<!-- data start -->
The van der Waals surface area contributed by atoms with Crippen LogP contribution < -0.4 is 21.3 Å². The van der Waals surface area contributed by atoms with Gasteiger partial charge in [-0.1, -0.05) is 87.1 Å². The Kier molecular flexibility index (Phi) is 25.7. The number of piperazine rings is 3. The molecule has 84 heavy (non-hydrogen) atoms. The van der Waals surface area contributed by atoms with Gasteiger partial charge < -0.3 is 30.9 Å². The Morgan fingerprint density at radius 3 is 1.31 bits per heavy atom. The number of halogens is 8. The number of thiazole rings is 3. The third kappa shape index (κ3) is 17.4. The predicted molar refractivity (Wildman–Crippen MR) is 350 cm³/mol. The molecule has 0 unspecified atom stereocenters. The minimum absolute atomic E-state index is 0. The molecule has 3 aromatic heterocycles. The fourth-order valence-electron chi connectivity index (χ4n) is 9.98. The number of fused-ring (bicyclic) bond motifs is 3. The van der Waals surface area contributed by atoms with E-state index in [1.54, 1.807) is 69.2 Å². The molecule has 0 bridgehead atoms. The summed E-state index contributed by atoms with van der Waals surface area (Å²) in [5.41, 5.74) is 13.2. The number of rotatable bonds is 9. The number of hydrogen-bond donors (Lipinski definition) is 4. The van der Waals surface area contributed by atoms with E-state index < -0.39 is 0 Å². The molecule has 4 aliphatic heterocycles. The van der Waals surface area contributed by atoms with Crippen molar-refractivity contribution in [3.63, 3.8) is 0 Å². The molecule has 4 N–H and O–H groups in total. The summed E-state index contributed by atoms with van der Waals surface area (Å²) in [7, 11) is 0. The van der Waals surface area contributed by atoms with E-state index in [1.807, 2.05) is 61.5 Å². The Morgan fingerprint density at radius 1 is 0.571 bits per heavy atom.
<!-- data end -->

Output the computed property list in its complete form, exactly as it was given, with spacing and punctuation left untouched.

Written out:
The van der Waals surface area contributed by atoms with Crippen LogP contribution < -0.4 is 21.3 Å². The van der Waals surface area contributed by atoms with Gasteiger partial charge in [-0.1, -0.05) is 87.1 Å². The Kier molecular flexibility index (Phi) is 25.7. The number of piperazine rings is 3. The molecule has 84 heavy (non-hydrogen) atoms. The van der Waals surface area contributed by atoms with Gasteiger partial charge < -0.3 is 30.9 Å². The Morgan fingerprint density at radius 3 is 1.31 bits per heavy atom. The number of halogens is 8. The number of thiazole rings is 3. The third kappa shape index (κ3) is 17.4. The predicted molar refractivity (Wildman–Crippen MR) is 350 cm³/mol. The molecule has 0 unspecified atom stereocenters. The minimum absolute atomic E-state index is 0. The molecule has 3 aromatic heterocycles. The fourth-order valence-electron chi connectivity index (χ4n) is 9.98. The number of fused-ring (bicyclic) bond motifs is 3. The van der Waals surface area contributed by atoms with E-state index in [1.54, 1.807) is 69.2 Å². The molecule has 0 bridgehead atoms. The summed E-state index contributed by atoms with van der Waals surface area (Å²) in [5.41, 5.74) is 13.2. The number of rotatable bonds is 9. The number of hydrogen-bond donors (Lipinski definition) is 4. The van der Waals surface area contributed by atoms with E-state index < -0.39 is 0 Å². The molecule has 4 aliphatic heterocycles. The van der Waals surface area contributed by atoms with Crippen molar-refractivity contribution in [3.63, 3.8) is 0 Å². The molecule has 4 N–H and O–H groups in total. The summed E-state index contributed by atoms with van der Waals surface area (Å²) in [7, 11) is 0. The van der Waals surface area contributed by atoms with E-state index in [1.807, 2.05) is 61.5 Å². The Morgan fingerprint density at radius 1 is 0.571 bits per heavy atom.